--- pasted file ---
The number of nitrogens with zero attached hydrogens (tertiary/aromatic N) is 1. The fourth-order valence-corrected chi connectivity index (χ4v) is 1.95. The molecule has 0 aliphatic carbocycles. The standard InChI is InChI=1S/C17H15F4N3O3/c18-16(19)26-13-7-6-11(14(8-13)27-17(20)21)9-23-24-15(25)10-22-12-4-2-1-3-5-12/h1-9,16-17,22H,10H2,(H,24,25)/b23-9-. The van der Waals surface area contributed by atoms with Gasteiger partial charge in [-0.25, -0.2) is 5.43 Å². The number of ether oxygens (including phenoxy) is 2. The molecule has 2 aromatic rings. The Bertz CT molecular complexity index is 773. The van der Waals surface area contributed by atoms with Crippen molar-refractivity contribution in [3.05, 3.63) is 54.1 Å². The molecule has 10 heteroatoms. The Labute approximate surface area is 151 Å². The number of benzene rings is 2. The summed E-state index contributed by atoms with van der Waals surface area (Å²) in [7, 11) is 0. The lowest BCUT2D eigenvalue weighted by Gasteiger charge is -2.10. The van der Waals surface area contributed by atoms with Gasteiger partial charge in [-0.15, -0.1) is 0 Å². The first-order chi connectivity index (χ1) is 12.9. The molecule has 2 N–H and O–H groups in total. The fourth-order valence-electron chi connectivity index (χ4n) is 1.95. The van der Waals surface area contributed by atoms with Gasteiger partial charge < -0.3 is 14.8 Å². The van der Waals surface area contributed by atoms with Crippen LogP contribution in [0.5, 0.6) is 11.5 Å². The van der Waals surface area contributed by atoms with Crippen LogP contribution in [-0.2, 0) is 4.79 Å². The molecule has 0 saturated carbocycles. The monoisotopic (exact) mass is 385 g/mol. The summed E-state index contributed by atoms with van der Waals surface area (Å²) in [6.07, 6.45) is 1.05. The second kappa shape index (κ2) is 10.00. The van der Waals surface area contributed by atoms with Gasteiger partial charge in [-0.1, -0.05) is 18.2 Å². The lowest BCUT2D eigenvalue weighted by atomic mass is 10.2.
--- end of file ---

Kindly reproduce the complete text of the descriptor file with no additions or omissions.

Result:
The number of nitrogens with zero attached hydrogens (tertiary/aromatic N) is 1. The fourth-order valence-corrected chi connectivity index (χ4v) is 1.95. The molecule has 0 aliphatic carbocycles. The standard InChI is InChI=1S/C17H15F4N3O3/c18-16(19)26-13-7-6-11(14(8-13)27-17(20)21)9-23-24-15(25)10-22-12-4-2-1-3-5-12/h1-9,16-17,22H,10H2,(H,24,25)/b23-9-. The van der Waals surface area contributed by atoms with Gasteiger partial charge in [-0.25, -0.2) is 5.43 Å². The number of ether oxygens (including phenoxy) is 2. The molecule has 2 aromatic rings. The Bertz CT molecular complexity index is 773. The van der Waals surface area contributed by atoms with Crippen molar-refractivity contribution in [3.05, 3.63) is 54.1 Å². The molecule has 10 heteroatoms. The Labute approximate surface area is 151 Å². The number of benzene rings is 2. The summed E-state index contributed by atoms with van der Waals surface area (Å²) in [7, 11) is 0. The lowest BCUT2D eigenvalue weighted by Gasteiger charge is -2.10. The van der Waals surface area contributed by atoms with Gasteiger partial charge in [-0.15, -0.1) is 0 Å². The first-order chi connectivity index (χ1) is 12.9. The molecule has 2 N–H and O–H groups in total. The fourth-order valence-electron chi connectivity index (χ4n) is 1.95. The van der Waals surface area contributed by atoms with Gasteiger partial charge < -0.3 is 14.8 Å². The van der Waals surface area contributed by atoms with Crippen LogP contribution in [0.5, 0.6) is 11.5 Å². The van der Waals surface area contributed by atoms with Crippen LogP contribution in [-0.2, 0) is 4.79 Å². The molecule has 0 saturated carbocycles. The monoisotopic (exact) mass is 385 g/mol. The summed E-state index contributed by atoms with van der Waals surface area (Å²) in [6.07, 6.45) is 1.05. The second kappa shape index (κ2) is 10.00. The van der Waals surface area contributed by atoms with Gasteiger partial charge in [-0.1, -0.05) is 18.2 Å². The lowest BCUT2D eigenvalue weighted by atomic mass is 10.2.